|Paper||Provo Evening Herald|
|Rights||No Copyright - United States (NoC-US)|
|Publisher||Digitized by J. Willard Marriott Library, University of Utah|
|Paper||Provo Evening Herald|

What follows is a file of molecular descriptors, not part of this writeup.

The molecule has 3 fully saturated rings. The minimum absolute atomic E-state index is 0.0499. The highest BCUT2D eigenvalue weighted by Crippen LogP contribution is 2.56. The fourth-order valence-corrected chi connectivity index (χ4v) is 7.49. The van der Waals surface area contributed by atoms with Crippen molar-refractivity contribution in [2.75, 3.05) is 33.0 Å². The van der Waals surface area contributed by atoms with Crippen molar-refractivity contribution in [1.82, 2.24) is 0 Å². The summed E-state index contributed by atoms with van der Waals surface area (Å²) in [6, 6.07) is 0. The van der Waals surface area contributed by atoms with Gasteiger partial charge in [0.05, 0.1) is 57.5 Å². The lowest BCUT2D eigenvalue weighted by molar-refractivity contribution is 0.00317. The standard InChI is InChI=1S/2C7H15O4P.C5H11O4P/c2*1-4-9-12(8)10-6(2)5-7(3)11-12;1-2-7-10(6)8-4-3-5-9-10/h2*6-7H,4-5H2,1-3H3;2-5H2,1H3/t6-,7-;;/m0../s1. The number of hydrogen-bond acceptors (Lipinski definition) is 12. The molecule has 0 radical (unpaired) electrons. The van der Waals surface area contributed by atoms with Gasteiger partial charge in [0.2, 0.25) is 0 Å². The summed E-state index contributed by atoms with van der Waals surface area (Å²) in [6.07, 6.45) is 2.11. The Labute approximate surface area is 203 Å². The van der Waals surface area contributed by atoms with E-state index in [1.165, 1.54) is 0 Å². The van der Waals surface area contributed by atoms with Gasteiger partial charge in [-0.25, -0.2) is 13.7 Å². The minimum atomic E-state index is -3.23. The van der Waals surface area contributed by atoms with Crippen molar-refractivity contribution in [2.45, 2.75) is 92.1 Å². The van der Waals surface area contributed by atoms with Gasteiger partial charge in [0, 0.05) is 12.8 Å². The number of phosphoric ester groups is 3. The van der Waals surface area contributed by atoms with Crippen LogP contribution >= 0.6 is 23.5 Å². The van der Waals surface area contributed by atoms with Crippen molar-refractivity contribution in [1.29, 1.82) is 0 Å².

PAGE EIGHT 4 l iovo, -and -.William Stevens,- El . CJ rt Xl, wiiV T Tr K .Paso, - Tex:, was appointed to OU U lllem U lilR -yo and. Utah valley The" commit-?.;.v : MINER"-: RECOVERING tees, nextmeetmgwill: beOQc- EUREKA Shirley Carlson, 23, C on Ndt to Be Rushed check over; the rush rules of last ' j a. - x . " - a - Airmail-Route iober. 12.' iMembers of the - Utah committee are J. E.. OarnV director of.v the ctateaeronautis commission;-" R58 - HawkinsL-" Nephl; Burke Mc Arthur, : MtiPleacant; ElmerJackson; 5 jKanabfjS E.y R. TutU Salma; and XFrank G. Martinea: RicMield vr - ; ; r;;f ? mine acciaeni mum, was report- ed on the road ; to recovery at:-.a. ' ' ' year - to make any C necessary changes.- :Z V-ivVv i'-,-:' ----Penalties for breaking any rush rules will be decided by the council coun-cil and ' be ; in-form 1 of a fine or the , suspensionrof ;Tids f or. a time to .; be , stated by : the council . if such . a; decision becomes Ynec.es-sary,f Ynec.es-sary,f ' -: s ;-. ;-. Faculty ' members on t the coun-cirare: coun-cirare: Dean , of Men j Wesley P. LJoyd ; Dean of Women liettie Salt Lake City 'hospital : Sunday. He was hurt" Friday w . : -1 ! Funeral .services for George .V. Viertel, S9,' killed in the same ac-cldent, ac-cldent, :were slated Monday after-noon after-noon , in : . Eureka Third L D.; S. ward with i burial in Payson cemetery ceme-tery - under . Elks ; lodge auspices. . Receives BacMiigvi v- - , f ; - -L." . ' ' ' . ' . ' " . Z- i.- vi V i- -i r, State committees.:. are. .seeking to X further ' the .establishment of the .proposed. Phoenix-Salt Lake City airmail route and will present their .data f as .completed , to the civil aeronautics authority for approval ap-proval ' reports Chairman W"'D.' t'New students at Brigham Young (Continued from Page On) university will not be Tushed for social units -until; theyhave' com shlpaC . f oiir. : others being . In dry-dock, dry-dock, with one at Gibraltar. . . ' " ; DIPLOMATIC FATALISM I " V ' ' ' pleted a quarters work of at least ten hours ' witn a: u-. scnoiasuc average.' . Thia decision ..was : made this, week by the Inter-social unit council composed 'of, members f of - Th human brain; is exceeded I r-Gurn .used on British postage Quote from Judge R. Walton eacli .unit, i .: i: Z fA committee composed Of ;Ivy Roberts," Deltar Thora .VanLeuven; Hammond of. the state aeronautics in size only .by" those of ": the, ele-; stamps comes from the Sudan, and phants , and'somo'; of the. larger; is the finest gum arable Frequent . Moore, 80-year-old- counselor of Neff Smarti and '.Thomas' Broad- , commission. the state department, who ' has bent:' f The line wouia.fly through Pro- whales; iyM'J tests, are made to insure its purity beenlworried over the internation al situation of late: "What; is to be will be, even if it doesn't hap pen." It 8 )1 - ! DEWEY VS. PECORA I i - When reading about the legal squabble between New York Su preme Court Justice Pecora and racket-busting Tom Dewey over the Hines case, it is interesting to know that the two once were great friends and that Pecora was partly responsible for putting Dewey in his present position Here is an unwritten piece of history about their relations. Before Dewey decided to run for district attorney, he came to Judge Pecora and asked his ad vice regarding his political chanc ea. "My wife thinks I oughtTtostay out of politics and make a lot of money," he confided. Also he ex pressed some doubt as to whether he could be elected, and raised other difficulties. "Never mind the wife and the other things," replied Pecora "let's see if you can be elected That's the only thing that counts So they sat down to figure out what Dewey would need to make the grade. The two chief require ments he demanded before he could consent to enter the race were $100,000 of campaign con tributions and the support of New York's most influential edi tors. The latter included the major ity of New York newspapers, and Pecora proceeded to help Dewey contact them including Joe Pat terson, powerful editor of The Daily News, who was in Europe but whom they reached by tele phone. In the end, Dewey got the cam paign requirements he demanded and threw his hat in the ring for district attorney. The talk with Pecora was one of .the milestones in his political career. . I s'-'" HENDERSON VON. WEIZSAECKER r.f ; :':.'::r';.":":A:::-"W . - -. : v s , " v t :$ , " : v i - '.'4 Vv & If ' ' ' ' - f J :: Ja 1. ' ' ' FRANCOIS-PONCET ATTOUCO The diplomats pictured here are members of the highly important, international mmmissloii which will arranee the details of the ces sion of Sudetenland to Germany by Czechoslovakia. Sir Nevile Henderson is British Ambassador to Germany. Baron Ernest von Weizsaecker is Secretary of State of the Germany Foreign uirice. AnHro. TTr-nnonis-Poncet is French Ambassador to Germany. Dr. Ber nardo Attolico is Italian Ambassador to Germany. Dr. Vojtech Mast- ny( not shown), Czech Minister to Germany, will be the mm memoer of the commission. PAGE THE duPONTS Liberty League Echo: In the v erstwhile Kentucky primary, the Chandler handlers returned a "thousand-dollar contribution to the donor,, not because they didn't need the cash, but because the contribution came in the form of a check on a Wilmington, Del., bank. : -jc EMBARRASSED BILL GREEN ! President William Green of the A. F. of L. seems to be having no better luck telling his boys how to vote than President Roosevelt had in the purge. Visiting Pittsburgh, Green advocated ad-vocated the re-election of Senator Jim Davis, Republican. Newspaper Newspa-per presses were still rolling out the story when James McDevitt, president of the Pennsylvania State Federation of Labor, issued a caustic blast rebuking Green and declaring for Governor George Earle, Davis's New Deal opponent whom Green had endorsed against a CIO candidate in last spring's Democratic primary. Angry, other State Federation leaders t also jumped on Green. At a meeting of the state executive execu-tive committee, their resentment boiled over in a sizzling resolution denouncing Davis and his running-mate running-mate as "reactionaries" "and foes of labor. These rebuffs, however, did not deter Mr. Green. Passing through Ohio, he plumped to the other side of the fence and came out for Charles Sawyer, Democratic nom inee for governor. Again the reaction was prompt and defiant. John E. Breidenbach, vice president of the Ohio State Federation of Labor, jumped down Green's throat for of all things supporting a ClO-endorsed candidate. can-didate. "President Green's endorsement of Sawyer," trumpeted Breidenbach, Breiden-bach, "does not reflect the sentiments senti-ments of thousands of A. F. of L. members who are waging a militant mili-tant fight, in accordance with Green's orders, to carry out the A. F. of L. policy of defeating the C. I: or. and all political candidates who accept aid from the C. I. O." Perhaps the unkindest cut of allj was the action of the A. FY or Li. Trades and Labor Council of Waukesha, Wisconsin, which adopted a resolution berating Green for "uniting with the United States Chamber of Commerce and industrialists of the Tom Girdler stripe" in attacking the National Labor Relations Board. - Dancer's Kindness Brings A Fortune MERRY-GO-ROUND Washington telegraph operators get so many foreign language messages to transmit that they have a hard time sending a simple "happy birthday. One they got the other day started off with, "rudatoryogato tujocoshuy-onka tujocoshuy-onka kokumheiwano." . . Senator Gerold Nye jumped out of his car in front of the department of agri culture, hurrying to an appoint ment with Secretary Wallace. A guard insisted that he move -his car before he could go upstairs . . . At a recent Cuban embassy party, a Cuban proposed a toast, "I drink to a third term for President Roosevelt. He has been so good to us!" (Copyright 1938, by United Feature Syndicate, Inc.) 1 ..:.- . 'X v. v. : v. :: .i.vK'Ji --.vv. JT- - 1 w tmirwm i 2 ' -if V.ii r v A 1M V ALL THIS WASTED Nicholas Murray Butler has figured that monev snent for the World War could have built a 2.500 ed-in it $1000 worth of furniture, put it on five acres of land worth $100 an acre and have given this to every family in the United States, Canada, Australia, England, Eng-land, Wales, Ireland, Scotland, France, Belgium, Germany, Ger-many, and Russia; could have given to each city of 20,000 or over in each of these countries a five-million dollar library and a ten-million dollar university; -and could still, with what was left set aside a sum of 5 per y-cerrtT that would provide a $1,000 yearly salary for over 125,000 teachers and a like number of nurses. - ' I i Ha)ch-Quist Funeral Home 160, North University Ave. T)l . p r-none 06Z A l ''' --if -vNS ' x ' . '3 !.. - r - Kindness toward a complete. stranger won a tidy fortune for Mrs. Rosalie Spatcher Kniskern, above, a dancer in New York's Radio City Music Hall. A religiously religious-ly regular patron of the theater, 70-year-old Mrs. Edna M. A. Elliott, El-liott, was accorded the privilege of entering before the show open ed," while the ballet was rehearsing. Betwen numbers Mrs.. Kniskern would sit with her and .chat. She thought nothingtf it until, when the aged woman died recently, the dancer was- notified that she had been lef ta legacy reported to total $80,000. . ... Each' letter in skywriting may be more than a half-mile high and a quarter-mile in width. A gal Ion . of oil iIs' used to produce, the smoke -for each letter. . ' - ; RADIO Sendee! I .We Repair: "Any; Radio i HiiisK Electric i i 230Wi Cch.-Phone 1432 mm 0 UVJU M V i Lb 1 ? ! "'7" fatm c' Jw TV,' SI p. . i ileasant (reams PALMER'S PAISLEY COMFORTABLE Mifcrcd Charmcusc Sateen , Doiun Filling A- and To see this fine Palmer' Comforter is to instantly admire it, to purchase it is to instantly instant-ly insure yourself! of warm comfort-filled nights and daytime bedroom beauty. 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